When we arrived at home it was apparent that at least three of our tires had fallen to the evils of the Shaji bushes. By the next morning all four tires had gone from bouncy to lifeless. Unsurprisingly I was left without any spare tubes and thus the tires would need to be repaired with patches. Since the workmen were coming over to repair our western toilet (for those unfamiliar there are western toilets and eastern toilets, suffice it to say that they are different) for the second time in a month. This gave me enough time to tackle the task of repairing the flats. This basically amounted to me removing the several thorns implanted into the tire carcass from the Shaji bushes, thoroughly examining each tube underwater for punctures and finally patching them. This turned out to be an interesting activity to the two men that were repairing our bathroom problem as any chance they got to watch me they were looking over my shoulder. After repairing six holes in the tubes and using up all of our remaining patches I was saddened later that afternoon when I came home to find that two of the tires continued to lose air and thus required further repair. It was at this point that I found another thorn in the tire and had to use four more patches. Three of which were on one tube.
Needless to say we will likely not be continuing to ride on the upper terraces of the valley until we are equipped with armor plated knobby tires or at least invest in tire patch stock which will likely be heavily subsidized by our further purchasing of their product. As a note however we were able to locally source patch kits to repair our tires thus eliminating the need for an emergency bike tube care package.
Stay tuned for further posts, such as:
The Great Toilet Adventure
Gardening with Joshy

Monday, April 12, 2010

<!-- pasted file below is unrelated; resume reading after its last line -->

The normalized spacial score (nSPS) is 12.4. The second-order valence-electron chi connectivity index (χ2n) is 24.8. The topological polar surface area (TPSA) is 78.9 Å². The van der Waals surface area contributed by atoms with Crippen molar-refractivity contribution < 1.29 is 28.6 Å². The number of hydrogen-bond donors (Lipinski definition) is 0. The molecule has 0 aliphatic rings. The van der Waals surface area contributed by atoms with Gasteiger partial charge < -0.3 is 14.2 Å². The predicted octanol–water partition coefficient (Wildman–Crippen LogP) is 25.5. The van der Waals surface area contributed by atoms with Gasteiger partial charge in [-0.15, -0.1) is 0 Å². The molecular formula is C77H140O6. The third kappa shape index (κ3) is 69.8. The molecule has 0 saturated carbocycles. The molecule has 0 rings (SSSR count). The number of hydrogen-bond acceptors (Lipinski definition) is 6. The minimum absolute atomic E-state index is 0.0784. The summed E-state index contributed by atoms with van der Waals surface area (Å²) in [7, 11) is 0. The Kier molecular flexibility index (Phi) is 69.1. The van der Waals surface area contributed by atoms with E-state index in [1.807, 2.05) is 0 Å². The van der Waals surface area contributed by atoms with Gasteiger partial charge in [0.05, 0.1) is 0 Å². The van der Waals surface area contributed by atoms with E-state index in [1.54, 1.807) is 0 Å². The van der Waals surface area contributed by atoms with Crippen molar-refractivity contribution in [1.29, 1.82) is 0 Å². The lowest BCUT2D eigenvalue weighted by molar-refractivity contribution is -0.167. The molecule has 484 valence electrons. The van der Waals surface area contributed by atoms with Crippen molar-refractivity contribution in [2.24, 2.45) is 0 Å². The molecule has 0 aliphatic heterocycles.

Riding the Jiuzhai Valley

Actually we weren't in the actual Jiuzhai Valley but close enough that I'm not going to complain. Amanda and I have made our first attempt at finding good mountain biking around Jiuzhaigou National Park (a UNESCO World Heritage Site). Given that the majority of the hills around here top out at about 3400m (~11,000 feet) or more we have to relegate ourselves to the lower valleys and glacial moraines that exist and are flatter.
We decided to go up the Valley a couple of miles up river from the park entrance where Amanda has done some hiking on previous visits to the park. Being that it was a nice day out we suited up and packed up the French Beast from the East. As always the roads were nice and windy until we hit the flat part of the valley where we could our final destination. We chose a proper parking space, i.e where the beast could not pass.

Me, the beast, the bike, and the improbable road.
This is where Rob our savior (Thanks to Linda and George for also volunteering) with bicycle parts will be helping out tremendously, because after attempting to ride up this little stretch of road on mighty yet overly geared single speeds we were forced to hike it most of the way. 

Amanda facing up the valley.
We followed the road on our bikes until we hit some logging switchbacks and used the trail shortcuts to make faster ground. Being late in the day we decided to let this be a quick exploratory mission and an opportunity to take some pictures.

Me and the Trail.

Amanda and the Wood-stack

After about 45 minutes of Hike a bike we decided to hit the descent. It was a combination of rough trail and logging road but was mostly dry and not much animal business. It was a quick ride but after looking through the valley we decided that there is a lot of potential out here for some fun (epic) mountain bike rides and we look forward to further pursuits.

Thursday, April 8, 2010

Snow Falling on Pine Trees... and Shrubs